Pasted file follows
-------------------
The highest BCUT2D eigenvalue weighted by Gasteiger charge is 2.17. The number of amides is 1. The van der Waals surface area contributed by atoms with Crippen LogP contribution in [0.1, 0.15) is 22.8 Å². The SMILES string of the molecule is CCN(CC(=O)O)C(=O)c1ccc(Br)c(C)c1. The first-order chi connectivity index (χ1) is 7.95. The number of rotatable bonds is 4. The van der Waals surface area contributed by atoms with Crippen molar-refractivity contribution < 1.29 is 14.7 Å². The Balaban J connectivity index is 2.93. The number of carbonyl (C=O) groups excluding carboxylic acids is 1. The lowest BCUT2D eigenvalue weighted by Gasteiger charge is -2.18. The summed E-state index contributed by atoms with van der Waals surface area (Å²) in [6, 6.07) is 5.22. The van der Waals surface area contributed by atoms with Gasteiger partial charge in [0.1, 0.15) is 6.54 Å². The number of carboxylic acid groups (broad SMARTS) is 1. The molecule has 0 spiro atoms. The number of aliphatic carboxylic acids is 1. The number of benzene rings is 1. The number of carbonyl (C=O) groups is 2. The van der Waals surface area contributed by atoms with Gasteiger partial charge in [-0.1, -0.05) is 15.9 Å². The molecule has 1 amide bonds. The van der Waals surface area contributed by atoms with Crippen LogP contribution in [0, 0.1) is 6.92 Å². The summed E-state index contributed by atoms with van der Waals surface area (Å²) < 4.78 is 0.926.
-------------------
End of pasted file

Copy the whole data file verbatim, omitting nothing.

The highest BCUT2D eigenvalue weighted by Gasteiger charge is 2.17. The number of amides is 1. The van der Waals surface area contributed by atoms with Crippen LogP contribution in [0.1, 0.15) is 22.8 Å². The SMILES string of the molecule is CCN(CC(=O)O)C(=O)c1ccc(Br)c(C)c1. The first-order chi connectivity index (χ1) is 7.95. The number of rotatable bonds is 4. The van der Waals surface area contributed by atoms with Crippen molar-refractivity contribution < 1.29 is 14.7 Å². The Balaban J connectivity index is 2.93. The number of carbonyl (C=O) groups excluding carboxylic acids is 1. The lowest BCUT2D eigenvalue weighted by Gasteiger charge is -2.18. The summed E-state index contributed by atoms with van der Waals surface area (Å²) in [6, 6.07) is 5.22. The van der Waals surface area contributed by atoms with Gasteiger partial charge in [0.1, 0.15) is 6.54 Å². The number of carboxylic acid groups (broad SMARTS) is 1. The molecule has 0 spiro atoms. The number of aliphatic carboxylic acids is 1. The number of benzene rings is 1. The number of carbonyl (C=O) groups is 2. The van der Waals surface area contributed by atoms with Gasteiger partial charge in [-0.1, -0.05) is 15.9 Å². The molecule has 1 amide bonds. The van der Waals surface area contributed by atoms with Crippen LogP contribution in [0, 0.1) is 6.92 Å². The summed E-state index contributed by atoms with van der Waals surface area (Å²) < 4.78 is 0.926.